The Science of Business Intelligence

 
 
By Dennis Callaghan  |  Posted 2004-11-22 Email Print this article Print
 
 
 
 
 
 
 

In an exclusive interview, Bernard Liautaud, CEO of Business Objects, discusses the state of his company and the spread of business intelligence.

Bernard Liautaud has led business intelligence software developer Business Objects S.A. since its inception in 1990. Liautaud sat down with eWEEK Senior Writer Dennis Callaghan at the DCI Business Intelligence and Data Warehousing Conference in Boston in late September to discuss a number of topics, including the continued integration of Crystal Decisions Inc., which Business Objects acquired in a monumental deal last year, BI platform standardization, business performance management, patent disputes, the Oracle Corp.-PeopleSoft Inc. deal and the future of BI as information services. Business intelligence software vendors seem to be doing better than enterprise application software vendors in this economy. What trends in the industry are driving growth for Business Objects?
Overall, the business intelligence space has done well, primarily because I think theres been a natural evolution of companies wanting to get more out of their information systems. … Companies are saying, "OK, we now have put SAP in place, weve put PeopleSoft in place, what did we get? We get automated transactions. We still dont have a unified view of the enterprise." So theres clearly a push towards that.
The other thing is companies have invested in business intelligence in the past several years. So its not brand-new. They have invested in having little pockets of BI here and there in their organizations. So theyre looking at this and saying, "We need now to have a BI strategy across the enterprise. Its a way to get that single version of the truth that were looking for. Its a way also to reduce our total cost of ownership. And, therefore, we want to standardize on one solution." So we see a big push towards standardization. A number of companies also want to reduce the number of suppliers that they have in general. So I think theres a natural tendency to move toward the leaders in the categories in a time like that. Is there any particular area of your business thats driving growth right now?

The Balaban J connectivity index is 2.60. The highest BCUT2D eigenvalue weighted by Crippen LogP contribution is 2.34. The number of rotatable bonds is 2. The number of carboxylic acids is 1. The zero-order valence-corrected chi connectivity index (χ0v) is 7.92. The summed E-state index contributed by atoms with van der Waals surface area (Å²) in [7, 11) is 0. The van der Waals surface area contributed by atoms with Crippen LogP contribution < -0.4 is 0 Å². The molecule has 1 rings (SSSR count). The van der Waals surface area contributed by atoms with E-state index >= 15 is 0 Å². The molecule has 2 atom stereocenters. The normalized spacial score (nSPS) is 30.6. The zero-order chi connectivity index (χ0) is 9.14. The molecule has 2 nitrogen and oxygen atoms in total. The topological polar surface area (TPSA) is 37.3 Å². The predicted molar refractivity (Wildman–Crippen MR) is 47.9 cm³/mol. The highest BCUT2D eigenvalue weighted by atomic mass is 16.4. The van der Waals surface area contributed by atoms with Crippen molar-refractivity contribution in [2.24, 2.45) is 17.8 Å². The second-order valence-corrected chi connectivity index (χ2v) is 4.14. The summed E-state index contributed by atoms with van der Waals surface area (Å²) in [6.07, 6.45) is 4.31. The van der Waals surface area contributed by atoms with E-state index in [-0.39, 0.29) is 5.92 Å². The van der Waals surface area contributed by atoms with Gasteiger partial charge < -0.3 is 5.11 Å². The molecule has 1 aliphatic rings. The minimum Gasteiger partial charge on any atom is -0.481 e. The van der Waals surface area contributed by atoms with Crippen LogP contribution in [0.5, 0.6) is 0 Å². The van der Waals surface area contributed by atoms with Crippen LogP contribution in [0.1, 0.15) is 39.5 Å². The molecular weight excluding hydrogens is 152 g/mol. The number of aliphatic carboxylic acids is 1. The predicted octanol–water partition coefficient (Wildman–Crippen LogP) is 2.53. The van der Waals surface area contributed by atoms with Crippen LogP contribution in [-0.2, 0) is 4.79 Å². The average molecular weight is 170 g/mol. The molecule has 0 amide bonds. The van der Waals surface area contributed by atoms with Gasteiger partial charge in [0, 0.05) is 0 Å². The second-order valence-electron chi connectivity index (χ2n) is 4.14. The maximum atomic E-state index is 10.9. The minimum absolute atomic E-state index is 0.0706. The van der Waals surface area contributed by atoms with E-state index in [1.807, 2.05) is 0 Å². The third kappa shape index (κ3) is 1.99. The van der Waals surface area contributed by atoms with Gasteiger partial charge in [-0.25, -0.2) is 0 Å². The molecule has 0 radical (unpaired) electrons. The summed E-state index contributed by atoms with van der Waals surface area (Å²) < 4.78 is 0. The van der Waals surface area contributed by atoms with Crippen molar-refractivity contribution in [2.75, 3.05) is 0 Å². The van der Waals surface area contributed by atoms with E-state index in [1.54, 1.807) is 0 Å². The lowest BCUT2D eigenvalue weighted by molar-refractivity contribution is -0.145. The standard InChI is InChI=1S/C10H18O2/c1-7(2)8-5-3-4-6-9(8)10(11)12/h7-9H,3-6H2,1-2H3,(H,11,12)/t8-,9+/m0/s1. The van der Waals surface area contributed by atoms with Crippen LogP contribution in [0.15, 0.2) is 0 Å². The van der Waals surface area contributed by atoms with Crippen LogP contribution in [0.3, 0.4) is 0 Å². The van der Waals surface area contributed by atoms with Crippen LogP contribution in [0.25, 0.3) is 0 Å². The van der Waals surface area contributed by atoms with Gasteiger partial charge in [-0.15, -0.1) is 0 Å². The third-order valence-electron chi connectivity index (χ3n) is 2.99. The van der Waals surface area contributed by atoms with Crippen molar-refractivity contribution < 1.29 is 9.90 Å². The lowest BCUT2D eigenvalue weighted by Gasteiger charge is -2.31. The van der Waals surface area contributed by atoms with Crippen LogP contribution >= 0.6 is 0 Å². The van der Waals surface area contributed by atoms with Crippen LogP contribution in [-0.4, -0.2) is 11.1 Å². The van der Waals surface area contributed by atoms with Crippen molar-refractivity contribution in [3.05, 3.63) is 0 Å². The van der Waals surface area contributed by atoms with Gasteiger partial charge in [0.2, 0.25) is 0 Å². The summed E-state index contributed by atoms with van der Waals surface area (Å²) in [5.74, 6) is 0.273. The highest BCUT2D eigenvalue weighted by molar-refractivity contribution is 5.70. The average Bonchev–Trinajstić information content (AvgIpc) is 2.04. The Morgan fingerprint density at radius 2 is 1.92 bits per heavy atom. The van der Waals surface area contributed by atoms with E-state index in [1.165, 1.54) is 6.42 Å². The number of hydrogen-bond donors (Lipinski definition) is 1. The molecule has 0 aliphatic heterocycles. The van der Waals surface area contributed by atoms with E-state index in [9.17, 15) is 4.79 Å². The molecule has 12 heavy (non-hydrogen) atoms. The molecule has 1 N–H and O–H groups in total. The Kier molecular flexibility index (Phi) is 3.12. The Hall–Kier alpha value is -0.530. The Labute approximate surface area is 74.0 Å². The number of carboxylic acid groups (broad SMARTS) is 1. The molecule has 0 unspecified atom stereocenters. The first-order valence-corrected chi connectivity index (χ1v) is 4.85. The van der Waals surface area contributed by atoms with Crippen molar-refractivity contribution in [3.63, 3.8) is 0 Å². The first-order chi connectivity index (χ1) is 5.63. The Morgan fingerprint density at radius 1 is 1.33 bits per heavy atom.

The new drivers for us are performance management and data integration. Data integration is the core of what we do underneath the main BI platform. Performance management and analytic applications are new drivers that weve had now for a couple of years. But its driven by the need of companies to have more dashboards, scorecards, metrics management and to move to a higher sort of strategic business intelligence implementation, as opposed to just putting in place a reporting infrastructure. Now its: "How can I drive my business performance using these new forms of business intelligence—scorecards, metrics, goals setting and so on." Thats the fastest driver of our growth. Of course, one thing thats had the biggest impact on Business Objects is the Crystal acquisition, which has basically enabled us to double our size. In 03, we were around a $450 million run rate; this year, well be on a $900 million run rate. And that enabled us to take a clear No. 1 position in the space. Click here to read more about Business Objects purchase of Crystal Decisions. Isnt it true that most of your customers still have mixed business intelligence environments—using different vendors for different BI applications? I think a number of them have. We have a very large customer base—we have 26,000 customers. And still a number of them have mixed platforms. Can you point to any numbers that show a trend toward your customers standardizing on Business Objects technology? If you looked at the last quarter, we had 33 deals that we would qualify as standardization, which was the highest number that weve ever had. We also tracked a number of larger transactions, transactions over $1 million in license. We had eight in Q2, which was higher than weve ever had, and its been growing progressively. So I think were starting to see larger transactions and metrics for standardization are going up. Next page: The Oracle-PeopleSoft effect.



 
 
 
 
 
 
 
 
 
 
 

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